BERLIN (Reuters) - German exports rose more strongly than expected in May, outpacing a solid increase in imports and widening the trade surplus of Europe’s biggest economy, data showed on Monday.
The surprisingly strong trade figures, released by the Federal Statistics Office, underline how the German economy is firing on all cylinders ahead of a Sept. 24 federal election in which Chancellor Angela Merkel is seeking a fourth term.
The data will also add fuel to the debate about Germany’s export strength after the International Monetary Fund on Friday repeated its call for Berlin to increase investment as a way to boost imports, support the economic recovery in other countries and reduce its record trade surplus.
Seasonally adjusted exports climbed 1.4 percent - their fifth consecutive monthly increase - while imports rose 1.2 percent, the data from the Federal Statistics Office showed.
Both figures came in stronger than expected: A Reuters poll had pointed to exports edging up 0.3 percent and imports rising by 0.5 percent.
Demand for German goods from countries outside the EU rose the most, with exports to so-called third countries, which includes China, Japan and the United States, soaring 17.3 percent, a breakdown of unadjusted trade figures showed.
“The global economy is improving, which has a positive impact on the German export economy,” VP Bank economist Thomas Gitzel said, pointing to especially strong demand for German machinery from markets overseas.
“While private consumption has been an important growth driver in the last few years, net exports are now giving additional stability,” Gitzel added.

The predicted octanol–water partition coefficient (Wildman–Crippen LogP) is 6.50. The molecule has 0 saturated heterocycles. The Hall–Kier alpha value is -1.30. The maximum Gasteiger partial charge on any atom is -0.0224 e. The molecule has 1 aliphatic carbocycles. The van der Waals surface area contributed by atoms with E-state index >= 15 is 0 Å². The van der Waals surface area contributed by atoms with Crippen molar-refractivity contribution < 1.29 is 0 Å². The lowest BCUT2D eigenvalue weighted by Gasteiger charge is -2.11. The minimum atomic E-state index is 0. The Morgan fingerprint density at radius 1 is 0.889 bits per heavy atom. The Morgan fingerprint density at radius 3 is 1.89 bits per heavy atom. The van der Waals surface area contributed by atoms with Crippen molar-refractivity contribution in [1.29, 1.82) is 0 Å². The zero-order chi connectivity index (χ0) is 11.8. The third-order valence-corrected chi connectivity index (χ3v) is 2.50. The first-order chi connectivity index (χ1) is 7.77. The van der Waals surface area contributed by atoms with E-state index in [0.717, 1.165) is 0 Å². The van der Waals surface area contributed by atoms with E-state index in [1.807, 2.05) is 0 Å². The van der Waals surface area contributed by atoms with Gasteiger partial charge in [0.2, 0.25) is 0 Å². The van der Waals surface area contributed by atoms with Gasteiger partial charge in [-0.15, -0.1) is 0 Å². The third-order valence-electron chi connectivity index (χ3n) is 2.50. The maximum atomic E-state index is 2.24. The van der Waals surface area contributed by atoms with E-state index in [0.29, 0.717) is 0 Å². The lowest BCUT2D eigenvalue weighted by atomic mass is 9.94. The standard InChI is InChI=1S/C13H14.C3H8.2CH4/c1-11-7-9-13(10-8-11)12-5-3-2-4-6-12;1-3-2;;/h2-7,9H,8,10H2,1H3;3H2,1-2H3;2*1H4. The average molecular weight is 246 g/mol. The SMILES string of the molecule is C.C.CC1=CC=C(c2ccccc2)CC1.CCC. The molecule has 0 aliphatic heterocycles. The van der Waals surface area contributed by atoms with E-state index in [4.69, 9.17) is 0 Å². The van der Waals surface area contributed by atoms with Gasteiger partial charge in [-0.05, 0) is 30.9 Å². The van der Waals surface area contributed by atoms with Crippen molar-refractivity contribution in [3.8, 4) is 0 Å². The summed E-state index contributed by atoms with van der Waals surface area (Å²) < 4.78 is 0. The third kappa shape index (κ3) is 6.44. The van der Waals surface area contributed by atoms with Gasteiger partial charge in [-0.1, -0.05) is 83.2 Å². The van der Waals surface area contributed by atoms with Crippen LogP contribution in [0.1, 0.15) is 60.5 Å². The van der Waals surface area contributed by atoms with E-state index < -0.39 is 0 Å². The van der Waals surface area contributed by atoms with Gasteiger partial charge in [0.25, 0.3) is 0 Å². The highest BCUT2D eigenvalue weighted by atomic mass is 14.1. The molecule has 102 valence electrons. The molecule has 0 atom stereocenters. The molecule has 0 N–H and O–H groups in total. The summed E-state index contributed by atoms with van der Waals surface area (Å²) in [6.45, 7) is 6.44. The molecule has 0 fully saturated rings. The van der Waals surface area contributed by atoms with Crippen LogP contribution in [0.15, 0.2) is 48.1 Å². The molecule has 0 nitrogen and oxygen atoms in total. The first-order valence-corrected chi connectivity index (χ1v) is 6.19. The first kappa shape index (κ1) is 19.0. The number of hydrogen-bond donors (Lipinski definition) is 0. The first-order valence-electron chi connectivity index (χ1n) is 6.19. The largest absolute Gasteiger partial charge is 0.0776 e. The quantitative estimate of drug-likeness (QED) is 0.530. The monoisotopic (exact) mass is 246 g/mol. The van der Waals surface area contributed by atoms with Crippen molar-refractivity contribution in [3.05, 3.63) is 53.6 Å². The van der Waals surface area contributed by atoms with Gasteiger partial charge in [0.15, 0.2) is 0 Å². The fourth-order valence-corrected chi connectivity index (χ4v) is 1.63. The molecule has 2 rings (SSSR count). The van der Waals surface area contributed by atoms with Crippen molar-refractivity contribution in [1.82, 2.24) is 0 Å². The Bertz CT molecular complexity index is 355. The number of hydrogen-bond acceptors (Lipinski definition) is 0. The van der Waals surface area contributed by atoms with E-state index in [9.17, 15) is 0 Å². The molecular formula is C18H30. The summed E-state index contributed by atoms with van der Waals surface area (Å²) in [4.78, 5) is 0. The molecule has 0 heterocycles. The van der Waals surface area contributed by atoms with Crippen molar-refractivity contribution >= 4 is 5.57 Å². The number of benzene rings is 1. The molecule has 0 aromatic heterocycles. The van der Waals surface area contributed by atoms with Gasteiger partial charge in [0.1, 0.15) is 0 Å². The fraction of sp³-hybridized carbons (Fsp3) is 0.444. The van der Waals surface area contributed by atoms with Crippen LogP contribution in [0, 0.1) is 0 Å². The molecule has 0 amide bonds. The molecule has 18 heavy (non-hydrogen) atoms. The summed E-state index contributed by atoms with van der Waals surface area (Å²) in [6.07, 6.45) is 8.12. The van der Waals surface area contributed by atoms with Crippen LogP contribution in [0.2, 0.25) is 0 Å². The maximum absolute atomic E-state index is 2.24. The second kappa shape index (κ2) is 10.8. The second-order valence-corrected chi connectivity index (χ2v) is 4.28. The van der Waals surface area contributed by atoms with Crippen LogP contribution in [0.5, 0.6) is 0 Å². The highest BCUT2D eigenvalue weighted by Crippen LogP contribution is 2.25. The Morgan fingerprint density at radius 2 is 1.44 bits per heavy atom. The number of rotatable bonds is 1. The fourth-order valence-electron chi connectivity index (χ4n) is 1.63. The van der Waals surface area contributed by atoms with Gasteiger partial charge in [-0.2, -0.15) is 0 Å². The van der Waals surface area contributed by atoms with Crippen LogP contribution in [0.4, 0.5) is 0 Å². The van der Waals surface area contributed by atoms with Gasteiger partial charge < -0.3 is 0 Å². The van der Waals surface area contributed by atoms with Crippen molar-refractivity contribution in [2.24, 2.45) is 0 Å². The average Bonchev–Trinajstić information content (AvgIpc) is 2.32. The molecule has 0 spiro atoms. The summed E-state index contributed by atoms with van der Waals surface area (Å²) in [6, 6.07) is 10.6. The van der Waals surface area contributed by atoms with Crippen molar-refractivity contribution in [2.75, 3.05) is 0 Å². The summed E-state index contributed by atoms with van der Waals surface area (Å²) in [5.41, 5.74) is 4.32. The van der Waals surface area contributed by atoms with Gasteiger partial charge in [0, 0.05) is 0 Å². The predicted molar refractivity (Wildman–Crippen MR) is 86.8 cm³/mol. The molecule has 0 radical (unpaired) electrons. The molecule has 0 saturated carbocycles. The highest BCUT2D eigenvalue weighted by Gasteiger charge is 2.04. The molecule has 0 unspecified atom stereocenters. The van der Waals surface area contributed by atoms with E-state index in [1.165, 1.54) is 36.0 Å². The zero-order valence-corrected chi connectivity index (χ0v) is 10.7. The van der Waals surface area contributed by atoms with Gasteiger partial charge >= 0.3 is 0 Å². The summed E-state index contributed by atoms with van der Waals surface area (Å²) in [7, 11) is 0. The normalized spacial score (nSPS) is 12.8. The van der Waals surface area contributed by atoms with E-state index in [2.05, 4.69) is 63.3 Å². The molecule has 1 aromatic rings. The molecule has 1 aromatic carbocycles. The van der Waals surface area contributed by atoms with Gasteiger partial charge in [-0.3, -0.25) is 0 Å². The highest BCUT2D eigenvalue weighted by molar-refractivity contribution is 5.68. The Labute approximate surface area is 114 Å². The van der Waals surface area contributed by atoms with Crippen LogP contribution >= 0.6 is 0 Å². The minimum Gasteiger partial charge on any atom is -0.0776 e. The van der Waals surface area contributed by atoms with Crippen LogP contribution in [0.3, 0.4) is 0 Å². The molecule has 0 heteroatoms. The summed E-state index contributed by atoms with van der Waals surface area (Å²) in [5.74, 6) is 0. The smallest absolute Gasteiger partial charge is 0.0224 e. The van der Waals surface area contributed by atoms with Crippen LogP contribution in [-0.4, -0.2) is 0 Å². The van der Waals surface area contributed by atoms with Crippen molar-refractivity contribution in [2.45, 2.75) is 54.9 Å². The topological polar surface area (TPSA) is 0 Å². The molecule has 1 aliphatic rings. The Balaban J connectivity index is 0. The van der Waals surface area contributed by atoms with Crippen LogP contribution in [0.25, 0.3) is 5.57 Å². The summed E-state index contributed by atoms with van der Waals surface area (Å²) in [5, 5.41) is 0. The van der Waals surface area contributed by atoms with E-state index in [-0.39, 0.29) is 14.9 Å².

The seasonally adjusted trade surplus edged up to 20.3 billion euros from a revised 19.7 billion euros in April. The May reading was in line with the Reuters consensus forecast.
Germany’s wider current account surplus, which measures the flow of goods, services and investments, rose to 17.3 billion euros after a revised 14.9 billion euros in April, unadjusted data showed.
“The trade balance is currently swelling, which will again lead to suspicions on the other side of the Atlantic,” Gitzel said. “U.S. President Donald Trump will therefore continue his vehement criticism of the high German trade surplus.”
The trade figures come on the heels of solid manufacturing data released on Friday which showed industrial output rose more than expected in May, boosting expectations that factories will support growth in the second quarter.
Analysts expect the German economy to pick up speed in the second quarter after expanding 0.6 percent in the first three months of the year.
The IMF has raised its growth forecast for the German economy to grow by 1.8 percent in 2017 in real terms, compared with its April forecast of 1.6 percent, citing soaring domestic demand and rebounding exports.
Reporting by Michael Nienaber; Editing by Michelle Martin and Toby Chopra